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Books on the Bookshelf

Books on the bookshelf, standing there awaiting to be read whilst expecting yet another to arrive in the post soon. Escaping into a novel can be pleasant, but delving into a book for teachers is rarely so, so there it stood on the bookshelf until this rare jewel comes knocking on my door to ask for help with English, a bright high school girl who was doing well in all her subjects apart from English, she was particularly interested in improving her reading skills, which play such an important part of her schoolwork and her future ambitions.

It soon became apparent that she was lacking in word attack skills and vocabulary, so I started teaching what I love to teach— PHONICS! We covered the basics, the so called 26 ‘single letter sounds’, quickly before moving onto the ‘double letter sounds’ using the progression found in the Finding Out series by David Paul and since she was a reader of sorts already, I decided that I should combine the teaching of phonics with reading comprehension and vocabulary acquisition.

To give students confidence I like to start off with stories that match their ability to decode the text in front of them, so using special decodable readers and stories is a good way to go, but unfortunately many such books and stories claiming to be decodable are not and most, not including “A cat sat on a mat.” genre, have up to 20% of their vocabulary in high frequency irregular words, which is too high for comprehension if they are not decodable and known by the reader. The “Story Cards” found in BAH 2 CD are as near to 100% decodable as you will ever find, so we began here with reading at level 2, being as level 1 was somewhat too simple and childish for this S.H.S. student.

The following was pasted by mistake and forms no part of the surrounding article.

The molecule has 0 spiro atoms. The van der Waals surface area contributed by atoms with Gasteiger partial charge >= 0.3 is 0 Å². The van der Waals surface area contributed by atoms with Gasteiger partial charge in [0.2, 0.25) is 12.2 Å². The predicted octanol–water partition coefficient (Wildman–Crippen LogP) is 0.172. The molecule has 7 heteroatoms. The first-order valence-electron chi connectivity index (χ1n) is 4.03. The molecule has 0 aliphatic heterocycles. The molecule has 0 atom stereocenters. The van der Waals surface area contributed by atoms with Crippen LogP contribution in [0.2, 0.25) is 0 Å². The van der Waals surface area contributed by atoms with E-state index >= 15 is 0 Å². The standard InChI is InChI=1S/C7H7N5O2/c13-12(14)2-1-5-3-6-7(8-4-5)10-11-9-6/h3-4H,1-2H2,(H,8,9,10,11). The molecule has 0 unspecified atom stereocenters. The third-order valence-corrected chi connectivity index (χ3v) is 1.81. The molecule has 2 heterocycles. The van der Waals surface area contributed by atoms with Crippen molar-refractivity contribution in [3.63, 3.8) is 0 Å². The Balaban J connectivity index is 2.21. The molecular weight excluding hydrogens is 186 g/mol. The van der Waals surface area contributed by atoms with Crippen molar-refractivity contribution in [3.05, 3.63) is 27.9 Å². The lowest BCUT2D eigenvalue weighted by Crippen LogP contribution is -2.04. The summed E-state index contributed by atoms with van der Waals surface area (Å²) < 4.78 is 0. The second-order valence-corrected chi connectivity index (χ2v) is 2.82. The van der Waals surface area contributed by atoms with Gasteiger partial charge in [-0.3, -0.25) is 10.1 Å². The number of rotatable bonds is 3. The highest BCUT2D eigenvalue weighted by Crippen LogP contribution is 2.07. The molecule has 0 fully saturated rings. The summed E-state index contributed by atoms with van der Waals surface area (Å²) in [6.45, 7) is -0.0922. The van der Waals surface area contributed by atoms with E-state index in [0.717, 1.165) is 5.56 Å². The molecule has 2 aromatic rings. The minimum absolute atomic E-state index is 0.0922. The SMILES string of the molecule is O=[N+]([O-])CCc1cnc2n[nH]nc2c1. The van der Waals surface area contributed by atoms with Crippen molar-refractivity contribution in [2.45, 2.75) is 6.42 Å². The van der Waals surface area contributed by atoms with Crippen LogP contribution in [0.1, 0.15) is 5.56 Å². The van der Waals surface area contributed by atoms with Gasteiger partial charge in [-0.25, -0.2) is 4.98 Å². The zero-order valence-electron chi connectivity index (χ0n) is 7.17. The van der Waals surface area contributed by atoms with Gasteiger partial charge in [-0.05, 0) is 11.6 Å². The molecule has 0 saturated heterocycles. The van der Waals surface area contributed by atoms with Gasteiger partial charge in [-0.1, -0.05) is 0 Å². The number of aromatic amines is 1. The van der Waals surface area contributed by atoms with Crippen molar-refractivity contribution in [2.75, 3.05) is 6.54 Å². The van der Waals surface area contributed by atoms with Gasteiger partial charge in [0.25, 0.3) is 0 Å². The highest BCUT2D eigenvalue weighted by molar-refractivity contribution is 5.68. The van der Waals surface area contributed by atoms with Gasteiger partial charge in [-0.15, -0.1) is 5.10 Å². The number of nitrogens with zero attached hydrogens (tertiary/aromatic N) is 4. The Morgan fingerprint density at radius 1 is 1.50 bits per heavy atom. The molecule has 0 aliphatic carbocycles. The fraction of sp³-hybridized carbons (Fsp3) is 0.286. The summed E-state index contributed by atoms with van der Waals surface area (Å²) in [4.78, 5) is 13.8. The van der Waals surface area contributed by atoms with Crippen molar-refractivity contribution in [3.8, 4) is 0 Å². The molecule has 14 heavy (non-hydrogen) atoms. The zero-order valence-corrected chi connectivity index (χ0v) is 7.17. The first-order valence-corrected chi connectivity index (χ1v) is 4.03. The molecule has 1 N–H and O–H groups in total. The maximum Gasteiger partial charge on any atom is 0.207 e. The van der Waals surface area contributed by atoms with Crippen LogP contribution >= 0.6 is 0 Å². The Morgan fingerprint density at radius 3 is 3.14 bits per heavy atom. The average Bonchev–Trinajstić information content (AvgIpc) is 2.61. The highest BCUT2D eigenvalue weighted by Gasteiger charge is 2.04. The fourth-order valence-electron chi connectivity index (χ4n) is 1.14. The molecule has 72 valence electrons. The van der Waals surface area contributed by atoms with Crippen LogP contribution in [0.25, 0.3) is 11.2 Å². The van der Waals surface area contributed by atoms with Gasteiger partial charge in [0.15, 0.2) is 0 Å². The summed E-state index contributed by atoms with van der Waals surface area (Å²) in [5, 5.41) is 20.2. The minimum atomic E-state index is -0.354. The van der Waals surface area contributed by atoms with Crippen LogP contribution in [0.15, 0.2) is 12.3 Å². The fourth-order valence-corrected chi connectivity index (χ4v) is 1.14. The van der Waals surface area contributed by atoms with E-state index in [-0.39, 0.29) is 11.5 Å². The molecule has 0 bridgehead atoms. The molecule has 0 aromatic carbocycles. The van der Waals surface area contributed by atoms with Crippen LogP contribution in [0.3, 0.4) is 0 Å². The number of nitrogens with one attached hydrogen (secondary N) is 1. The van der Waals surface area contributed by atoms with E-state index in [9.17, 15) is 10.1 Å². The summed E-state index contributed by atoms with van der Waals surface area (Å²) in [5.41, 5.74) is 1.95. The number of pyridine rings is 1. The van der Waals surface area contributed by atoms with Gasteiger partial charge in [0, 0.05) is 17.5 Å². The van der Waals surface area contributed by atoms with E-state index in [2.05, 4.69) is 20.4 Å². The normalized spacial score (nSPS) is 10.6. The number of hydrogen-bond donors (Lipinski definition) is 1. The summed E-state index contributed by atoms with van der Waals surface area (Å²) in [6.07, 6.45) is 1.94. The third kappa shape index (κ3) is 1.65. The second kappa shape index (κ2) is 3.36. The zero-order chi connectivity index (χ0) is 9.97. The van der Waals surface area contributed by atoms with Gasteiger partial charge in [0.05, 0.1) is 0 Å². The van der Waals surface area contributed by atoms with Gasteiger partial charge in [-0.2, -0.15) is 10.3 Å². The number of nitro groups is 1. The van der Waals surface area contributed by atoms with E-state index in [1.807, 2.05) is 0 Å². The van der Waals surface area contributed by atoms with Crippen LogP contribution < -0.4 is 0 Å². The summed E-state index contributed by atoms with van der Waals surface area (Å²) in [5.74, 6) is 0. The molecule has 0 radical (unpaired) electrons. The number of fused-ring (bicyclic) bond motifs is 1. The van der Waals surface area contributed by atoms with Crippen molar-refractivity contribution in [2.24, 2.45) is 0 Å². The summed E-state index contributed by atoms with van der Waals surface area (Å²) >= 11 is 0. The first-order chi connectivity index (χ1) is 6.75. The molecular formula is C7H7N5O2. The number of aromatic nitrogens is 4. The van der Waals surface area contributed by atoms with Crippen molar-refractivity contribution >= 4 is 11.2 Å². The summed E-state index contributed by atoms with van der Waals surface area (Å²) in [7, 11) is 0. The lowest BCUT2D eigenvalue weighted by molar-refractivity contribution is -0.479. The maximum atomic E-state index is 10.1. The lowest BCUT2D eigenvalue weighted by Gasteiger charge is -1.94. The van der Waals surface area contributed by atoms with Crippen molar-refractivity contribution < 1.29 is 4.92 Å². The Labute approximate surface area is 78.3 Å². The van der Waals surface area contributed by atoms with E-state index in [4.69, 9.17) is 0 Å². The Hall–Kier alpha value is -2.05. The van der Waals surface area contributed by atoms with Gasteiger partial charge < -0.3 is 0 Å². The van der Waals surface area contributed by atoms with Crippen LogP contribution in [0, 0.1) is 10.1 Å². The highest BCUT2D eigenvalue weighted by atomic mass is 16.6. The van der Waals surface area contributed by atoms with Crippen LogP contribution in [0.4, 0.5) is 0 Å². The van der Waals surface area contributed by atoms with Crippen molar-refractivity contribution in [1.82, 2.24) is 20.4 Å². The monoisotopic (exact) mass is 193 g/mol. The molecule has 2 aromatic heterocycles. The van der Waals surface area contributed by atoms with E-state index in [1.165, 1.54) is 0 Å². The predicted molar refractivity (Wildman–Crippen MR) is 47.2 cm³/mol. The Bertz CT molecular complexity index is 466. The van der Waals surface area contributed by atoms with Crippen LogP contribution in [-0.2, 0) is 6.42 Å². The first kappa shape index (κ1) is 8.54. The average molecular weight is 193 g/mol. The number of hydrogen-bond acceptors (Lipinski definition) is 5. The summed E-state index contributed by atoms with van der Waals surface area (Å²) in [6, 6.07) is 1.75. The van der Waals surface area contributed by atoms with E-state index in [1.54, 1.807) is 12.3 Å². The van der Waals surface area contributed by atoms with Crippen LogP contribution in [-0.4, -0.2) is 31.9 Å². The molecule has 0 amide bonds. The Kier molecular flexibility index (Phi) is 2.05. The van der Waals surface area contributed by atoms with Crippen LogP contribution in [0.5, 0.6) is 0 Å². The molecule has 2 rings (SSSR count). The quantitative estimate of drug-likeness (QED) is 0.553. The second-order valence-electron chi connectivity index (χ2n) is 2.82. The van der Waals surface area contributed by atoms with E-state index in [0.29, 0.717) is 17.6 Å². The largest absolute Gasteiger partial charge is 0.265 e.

I thought about publishing my stories in a book format at one time but due to many reasons, including my own lack of knowledge and personal contacts, it just never happened. I almost did publish them in 2010, but since I had renamed them as “Phonic Fun” readers and worksheets, again I decided not to as that name was very similar to Greg Crawford’s Fun Phonic Readers. It’s still on my bucket list (no jumping out of planes or canoeing up the Amazon for me) and I now think the best way to get these stories and worksheets onto people’s bookshelves is to put them in a downloadable format. Here is the first story from level 2 together with its comprehension worksheet and vocabulary worksheet. The stories become progressively and phonically more complex as the students gain in their knowledge of phonics and vocabulary. 

As to my student. Well, she is still with me and has made tremendous progress in her English after going through many of my phonic fun stories (Story Cards) and worksheets. She has now advanced to a higher level of reading and phonics using the book which had sat on my shelf for so long.

 

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